Aphids are absolute proof that little things DO matter.
I loathe these little buggers. In our climate, an aphid infestation can decimate a crop in about 48 hours, or so it seems. First signs are yellowing leaves, and then by the next day there’s the shiny gooey stuff on the leaves below or next to the infested plants. By the third day, flowers were dropping and by the fourth day the little cucumbers were clearly stunted and were not going to grow anymore.
If you don’t know anything about aphids, Virginia Cooperative Extension has a nice summary. I don’t live in Virginia, but the issues are the same and Extension services are always a good place to get reputable information.
I’m hesitant to spray anything on the garden at all, even insecticidal soaps that are approved for organic gardening because of killing or repelling beneficial insects too, such as the lady bug larvae that eat aphids, parasitic wasps and of course bees that pollinate.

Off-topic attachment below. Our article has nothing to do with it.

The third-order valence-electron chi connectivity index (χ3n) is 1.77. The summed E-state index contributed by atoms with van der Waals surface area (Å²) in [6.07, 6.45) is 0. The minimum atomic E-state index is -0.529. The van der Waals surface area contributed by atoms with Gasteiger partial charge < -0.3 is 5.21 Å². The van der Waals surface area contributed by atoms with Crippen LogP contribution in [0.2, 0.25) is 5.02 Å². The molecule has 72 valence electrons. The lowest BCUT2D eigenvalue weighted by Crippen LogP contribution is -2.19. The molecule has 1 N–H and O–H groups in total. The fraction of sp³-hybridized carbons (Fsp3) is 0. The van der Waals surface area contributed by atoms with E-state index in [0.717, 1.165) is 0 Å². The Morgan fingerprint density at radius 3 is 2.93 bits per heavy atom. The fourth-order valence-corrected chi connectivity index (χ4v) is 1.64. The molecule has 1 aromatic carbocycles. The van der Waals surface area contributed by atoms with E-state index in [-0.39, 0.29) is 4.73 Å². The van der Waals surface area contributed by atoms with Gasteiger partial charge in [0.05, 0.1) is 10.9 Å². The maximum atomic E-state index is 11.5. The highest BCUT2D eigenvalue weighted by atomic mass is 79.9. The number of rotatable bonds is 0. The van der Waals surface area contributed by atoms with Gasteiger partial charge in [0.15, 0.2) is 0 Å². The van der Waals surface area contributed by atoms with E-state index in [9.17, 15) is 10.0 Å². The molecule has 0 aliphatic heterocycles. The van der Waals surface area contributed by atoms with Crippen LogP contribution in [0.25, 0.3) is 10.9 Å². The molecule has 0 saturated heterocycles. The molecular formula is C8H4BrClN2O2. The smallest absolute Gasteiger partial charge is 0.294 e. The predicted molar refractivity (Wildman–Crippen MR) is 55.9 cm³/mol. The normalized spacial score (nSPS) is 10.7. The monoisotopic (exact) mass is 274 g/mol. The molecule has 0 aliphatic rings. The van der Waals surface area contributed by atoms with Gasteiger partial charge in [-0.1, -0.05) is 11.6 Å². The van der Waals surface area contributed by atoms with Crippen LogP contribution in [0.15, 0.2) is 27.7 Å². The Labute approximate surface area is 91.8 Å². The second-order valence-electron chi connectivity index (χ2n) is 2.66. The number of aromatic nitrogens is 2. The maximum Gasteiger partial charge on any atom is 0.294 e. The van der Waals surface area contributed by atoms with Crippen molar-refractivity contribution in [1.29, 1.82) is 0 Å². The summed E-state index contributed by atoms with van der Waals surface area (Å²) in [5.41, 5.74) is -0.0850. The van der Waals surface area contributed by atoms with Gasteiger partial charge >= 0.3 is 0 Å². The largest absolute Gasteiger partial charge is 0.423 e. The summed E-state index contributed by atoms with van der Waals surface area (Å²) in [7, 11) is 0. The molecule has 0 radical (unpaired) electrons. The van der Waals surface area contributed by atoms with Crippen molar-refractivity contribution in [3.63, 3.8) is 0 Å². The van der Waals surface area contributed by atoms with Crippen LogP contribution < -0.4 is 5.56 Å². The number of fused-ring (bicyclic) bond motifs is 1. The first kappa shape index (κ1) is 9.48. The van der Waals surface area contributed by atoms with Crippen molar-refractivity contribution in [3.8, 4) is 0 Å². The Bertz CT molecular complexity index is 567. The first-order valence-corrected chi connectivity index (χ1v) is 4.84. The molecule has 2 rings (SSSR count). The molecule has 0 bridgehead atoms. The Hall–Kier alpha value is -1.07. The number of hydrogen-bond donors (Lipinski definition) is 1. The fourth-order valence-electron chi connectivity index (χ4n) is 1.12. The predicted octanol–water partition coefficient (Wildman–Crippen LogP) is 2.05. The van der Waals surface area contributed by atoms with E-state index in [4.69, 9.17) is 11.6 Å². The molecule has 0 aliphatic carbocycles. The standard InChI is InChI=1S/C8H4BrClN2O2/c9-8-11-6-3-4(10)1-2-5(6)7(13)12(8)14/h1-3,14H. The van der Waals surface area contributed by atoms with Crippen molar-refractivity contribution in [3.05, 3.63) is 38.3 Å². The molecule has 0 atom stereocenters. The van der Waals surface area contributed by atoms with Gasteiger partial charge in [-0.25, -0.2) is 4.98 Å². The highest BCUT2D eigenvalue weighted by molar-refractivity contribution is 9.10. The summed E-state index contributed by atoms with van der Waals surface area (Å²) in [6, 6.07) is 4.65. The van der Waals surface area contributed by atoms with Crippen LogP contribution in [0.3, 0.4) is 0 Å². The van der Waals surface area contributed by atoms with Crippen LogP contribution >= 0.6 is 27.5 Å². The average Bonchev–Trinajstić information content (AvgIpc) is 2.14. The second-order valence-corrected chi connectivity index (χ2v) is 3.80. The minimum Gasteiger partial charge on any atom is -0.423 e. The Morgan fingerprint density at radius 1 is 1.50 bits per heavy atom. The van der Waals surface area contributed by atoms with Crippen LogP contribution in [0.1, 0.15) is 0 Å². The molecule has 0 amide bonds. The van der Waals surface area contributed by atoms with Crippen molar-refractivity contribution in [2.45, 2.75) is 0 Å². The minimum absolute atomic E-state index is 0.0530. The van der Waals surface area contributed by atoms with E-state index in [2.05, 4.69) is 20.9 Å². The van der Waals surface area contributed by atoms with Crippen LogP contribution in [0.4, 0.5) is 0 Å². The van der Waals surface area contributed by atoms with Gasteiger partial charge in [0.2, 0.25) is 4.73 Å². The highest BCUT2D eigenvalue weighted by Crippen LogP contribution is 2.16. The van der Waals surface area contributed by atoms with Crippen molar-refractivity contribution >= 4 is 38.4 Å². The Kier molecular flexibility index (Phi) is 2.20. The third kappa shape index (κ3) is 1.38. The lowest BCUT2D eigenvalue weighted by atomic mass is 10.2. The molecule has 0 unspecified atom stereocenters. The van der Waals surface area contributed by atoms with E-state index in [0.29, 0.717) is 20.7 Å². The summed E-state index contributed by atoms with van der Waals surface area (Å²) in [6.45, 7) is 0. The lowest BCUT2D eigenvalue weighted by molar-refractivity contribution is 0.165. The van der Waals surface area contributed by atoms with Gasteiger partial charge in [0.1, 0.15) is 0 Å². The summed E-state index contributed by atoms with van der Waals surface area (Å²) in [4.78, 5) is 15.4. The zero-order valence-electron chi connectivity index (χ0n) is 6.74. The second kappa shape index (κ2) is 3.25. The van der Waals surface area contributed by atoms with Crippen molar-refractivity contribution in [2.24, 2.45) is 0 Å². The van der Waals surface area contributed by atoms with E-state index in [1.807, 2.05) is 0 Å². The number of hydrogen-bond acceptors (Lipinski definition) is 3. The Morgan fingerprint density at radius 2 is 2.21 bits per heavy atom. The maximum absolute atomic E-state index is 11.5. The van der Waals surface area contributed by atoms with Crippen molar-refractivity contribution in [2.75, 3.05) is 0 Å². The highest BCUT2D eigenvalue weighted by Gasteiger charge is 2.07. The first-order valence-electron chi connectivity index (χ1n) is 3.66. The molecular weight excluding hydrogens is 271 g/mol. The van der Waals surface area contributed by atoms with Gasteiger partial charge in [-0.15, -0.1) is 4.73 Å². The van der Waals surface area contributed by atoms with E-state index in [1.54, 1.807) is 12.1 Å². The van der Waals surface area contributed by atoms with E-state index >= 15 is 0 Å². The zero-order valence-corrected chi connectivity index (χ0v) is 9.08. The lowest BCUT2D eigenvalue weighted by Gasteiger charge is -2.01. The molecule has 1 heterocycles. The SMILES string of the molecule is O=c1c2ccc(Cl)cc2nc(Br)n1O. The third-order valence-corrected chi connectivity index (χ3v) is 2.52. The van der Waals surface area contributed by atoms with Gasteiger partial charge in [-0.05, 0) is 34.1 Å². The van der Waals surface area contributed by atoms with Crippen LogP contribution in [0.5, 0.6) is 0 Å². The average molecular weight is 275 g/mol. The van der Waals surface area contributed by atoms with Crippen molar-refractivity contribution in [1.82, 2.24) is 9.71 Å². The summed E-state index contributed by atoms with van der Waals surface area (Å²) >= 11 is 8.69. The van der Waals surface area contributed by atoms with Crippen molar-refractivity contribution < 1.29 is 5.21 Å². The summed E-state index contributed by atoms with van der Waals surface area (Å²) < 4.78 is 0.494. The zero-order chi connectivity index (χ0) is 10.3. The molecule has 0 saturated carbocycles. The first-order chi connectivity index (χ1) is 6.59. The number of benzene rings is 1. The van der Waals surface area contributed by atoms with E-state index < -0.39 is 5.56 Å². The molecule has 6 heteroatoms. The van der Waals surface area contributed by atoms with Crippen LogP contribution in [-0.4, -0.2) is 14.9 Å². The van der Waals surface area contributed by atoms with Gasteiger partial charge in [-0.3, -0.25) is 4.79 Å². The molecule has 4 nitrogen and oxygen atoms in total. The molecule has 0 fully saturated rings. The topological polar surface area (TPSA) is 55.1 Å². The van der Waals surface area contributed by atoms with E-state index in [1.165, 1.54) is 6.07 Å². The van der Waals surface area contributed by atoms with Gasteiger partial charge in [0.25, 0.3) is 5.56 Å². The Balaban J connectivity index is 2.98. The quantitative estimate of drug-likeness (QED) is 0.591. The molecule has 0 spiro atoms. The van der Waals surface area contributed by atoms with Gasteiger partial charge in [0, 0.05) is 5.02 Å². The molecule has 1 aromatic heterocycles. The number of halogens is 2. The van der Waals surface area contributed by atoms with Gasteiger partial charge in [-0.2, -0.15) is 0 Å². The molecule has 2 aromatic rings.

This particular death in the garden also coincided with a busy time at the “paid” job when I wasn’t paying as much attention to my plant babies as I should have been. Sorry cukes!
As I replant and rotate (year round growing requires this) I’m working in more integrated pest management than before which includes planting more flowering plants and herbs to draw in the beneficial insects and also bait for the ants around the garden who are farming those aphids and assisting with their hostile takeover.
However, it pays to continue to water a plant that you think you killed! The aphids also dug into my squash which surprised me as typically they only like the cucumber. The plant was weakened but sprouted this little squash anyway and it is large now and ready for picking.